I Corinthians 15:46-47 states: “The first man, Adam, became a living soul. The last Adam became a life-giving spirit. However, the spiritual is not first, but the natural; then the spiritual.” In the grand scheme of things, the spiritual is first in so much as God is Spirit and He has no beginning and no end, but this reference is written for the Earth, for mankind. We are physical man (natural first), but, through Holy Spirit (spiritual second), we are able to become spiritual. It’s all about keeping things within God’s perspective and order.
Since God chose to leave out external appearance in the New Testament, we must pay attention and follow suit. He omitted it for a purpose. We are to owe no man anything but love. Money issues aside, it translates, “All men owe every man love, regardless of anything external.” With that understood, we can eliminate any false meaning for being unequally yoked that has anything to do with outward appearance, including, and especially, skin color. As far as denomination is concerned, God is not a God of denomination, but our heart condition. If a black Baptist woman is in love with Christ and a white Methodist man is in love with Christ, what should man do to hinder them from marrying that has anything to do with God?
To take all this even further, to be “equally yoked” in reference to holy matrimony boils down to one criterion: God’s supernatural ordination. Nothing else matters. The problem lies in how we perceive the matter of equally or unequally yoked. Again, most people have an internal checklist that they believe their spouse should meet to a tee, yet the list is generally not in compliance with God. Basically, we box God in so tightly that, no matter how clearly He reveals His will, we are too blinded by the flesh, and religious and parental tradition, to recognize. “Do not judge according to appearance, but judge with righteous judgment,” is instructed in John 7:24.
Don’t Judge by the Cover:
My husband isn’t anything like I pictured as a child. We must realize that our appointed spouse, when we first meet, could potentially not be ready for marriage, but that doesn’t mean they never will. The issue at hand is that we often meet our God-created mate, but, since they are not on our mental checklist, we impatiently and foolishly marry the first person who comes along that fits our standard.
Cut two tennis balls in half, switch the halves, and glue one half of one ball to a half of the other ball. Though they are the same exact shape, color, texture, and size, they will never make a whole; they are merely two mismatched halves stuck together. If you pour oil and water into the same bowl, just because they are, for all intent and purposes, together, does it make them one new thing? No. It’s merely two vastly different substances cohabitating. The point is this: just because two things appear as though they could mix, it doesn’t mean they can, will, or should.
I fell head over heels in love with Michael when I was 15 in August, 1983, 10th-grade algebra class, upstairs, A-hall, Mrs. Ward’s class, at Lexington High School. This is the classic example of a good soul-tie, but I was simply oblivious. I took one look at him and that was all she wrote! I didn’t understand it. I didn’t know why. It wasn’t based on looks, though he was handsome; it genuinely made no sense. It wasn’t sexual, hormonal, emotional, or mental – it just was, and with no logical explanation. Unfortunately, though we were algebra buddies and I helped him pass the class, we were but acquaintances. I wouldn’t even call us “friends.”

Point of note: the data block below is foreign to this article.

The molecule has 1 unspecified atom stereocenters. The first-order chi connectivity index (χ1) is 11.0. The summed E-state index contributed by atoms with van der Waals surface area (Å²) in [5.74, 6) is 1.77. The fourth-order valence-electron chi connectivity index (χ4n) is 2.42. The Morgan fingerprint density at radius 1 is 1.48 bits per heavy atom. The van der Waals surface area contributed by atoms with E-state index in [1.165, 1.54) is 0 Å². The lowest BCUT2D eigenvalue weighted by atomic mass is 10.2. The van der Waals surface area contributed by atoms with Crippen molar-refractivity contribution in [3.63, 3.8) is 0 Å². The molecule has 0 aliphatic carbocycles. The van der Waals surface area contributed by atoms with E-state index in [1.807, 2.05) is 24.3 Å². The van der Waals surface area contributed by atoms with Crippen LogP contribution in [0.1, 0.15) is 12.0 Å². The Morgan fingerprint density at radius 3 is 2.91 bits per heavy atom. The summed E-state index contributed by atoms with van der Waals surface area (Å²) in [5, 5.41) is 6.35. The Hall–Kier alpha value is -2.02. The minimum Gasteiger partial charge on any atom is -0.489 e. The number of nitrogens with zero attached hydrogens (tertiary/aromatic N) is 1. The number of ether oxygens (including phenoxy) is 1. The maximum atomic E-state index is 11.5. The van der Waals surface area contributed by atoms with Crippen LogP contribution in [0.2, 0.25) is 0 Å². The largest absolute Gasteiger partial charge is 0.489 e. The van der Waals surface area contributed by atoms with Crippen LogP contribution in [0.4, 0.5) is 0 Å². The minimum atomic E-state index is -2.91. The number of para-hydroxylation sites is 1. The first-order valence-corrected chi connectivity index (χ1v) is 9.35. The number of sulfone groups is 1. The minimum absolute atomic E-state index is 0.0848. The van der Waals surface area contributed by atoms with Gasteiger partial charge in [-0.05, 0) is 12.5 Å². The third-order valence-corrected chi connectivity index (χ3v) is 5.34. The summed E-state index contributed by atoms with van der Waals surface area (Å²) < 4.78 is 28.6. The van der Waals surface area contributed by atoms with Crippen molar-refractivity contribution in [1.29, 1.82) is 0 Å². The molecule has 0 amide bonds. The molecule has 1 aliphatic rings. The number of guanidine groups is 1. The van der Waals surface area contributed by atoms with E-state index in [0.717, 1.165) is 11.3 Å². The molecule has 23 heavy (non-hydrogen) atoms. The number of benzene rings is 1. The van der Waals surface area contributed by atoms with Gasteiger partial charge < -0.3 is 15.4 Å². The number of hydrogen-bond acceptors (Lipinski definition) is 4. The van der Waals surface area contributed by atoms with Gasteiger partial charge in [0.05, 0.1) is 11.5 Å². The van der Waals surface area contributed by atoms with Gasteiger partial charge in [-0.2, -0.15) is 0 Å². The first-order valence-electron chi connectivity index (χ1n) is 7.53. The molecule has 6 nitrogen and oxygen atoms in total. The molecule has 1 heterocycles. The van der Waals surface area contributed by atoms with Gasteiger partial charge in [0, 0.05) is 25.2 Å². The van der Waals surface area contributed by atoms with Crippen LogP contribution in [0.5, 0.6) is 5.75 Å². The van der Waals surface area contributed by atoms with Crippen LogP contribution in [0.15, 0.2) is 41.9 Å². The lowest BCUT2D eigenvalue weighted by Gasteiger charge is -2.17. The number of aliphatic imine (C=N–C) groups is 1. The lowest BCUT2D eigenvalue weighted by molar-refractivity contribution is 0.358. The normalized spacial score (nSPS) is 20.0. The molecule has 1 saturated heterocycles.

About nine months after we met, he moved with his family to another city an hour away. I was devastated, to say the least. I remained forever in love with him, nonetheless. I was friends with his cousin before our meeting. I would see him occasionally when he visited her. He later joined the army and moved overseas for several years. During that time, he met and fell in love with a young woman.
As time went by, I eventually married someone else, and we moved overseas. My husband said he was called to be a preacher and things “appeared” in order, godly. Though married, the two of us never became one whole. He was an abuser. He did not hit me, but abuse comes in various forms. He was sexually, mentally, and emotionally abusive.
After separating from my first husband once back in America, Michael and I reconnected and became the best of friends. We were able to do so because he had moved back stateside, leaving his girlfriend behind. We remained friends with no romantic commitment or ties. Two years after my first husband left, I married the nice, great guy I mentioned earlier: a handsome man with a stable job and very kind. To my chagrin, we married one another on the rebound of failed relationships, which is always a formula for disaster. After two years of trying to “make it work,” I left him. We tried several times to reconcile, but it simply was not right. We did not fit together to make a whole.
In 2000, after seven years of rebelling against God (from the time my first husband left), I found myself on my face before the Almighty begging Him to show me the way to righteousness, purity, and wholeness. Though most of these stories are in my other books, my point here is that I finally submitted totally to God. I vowed that I would never again lay with anyone who was not my husband, or marry again unless and until it was as God-intended.
The blessings in mine and Michael’s lives are flowing for many reasons. The primary reason is because he and I make one whole person. We were specifically designed one for the other. The first husband was like mixing oil and water, an apparent mismatch. The second was like those two tennis balls; we looked like a good fit but were altogether wrong. The third marriage is a perfect fit. God has blessed and blessed and continuously blesses without end. I had taken a vow of abstinence long before our engagement and marriage. Although he was reluctant, Michael complied.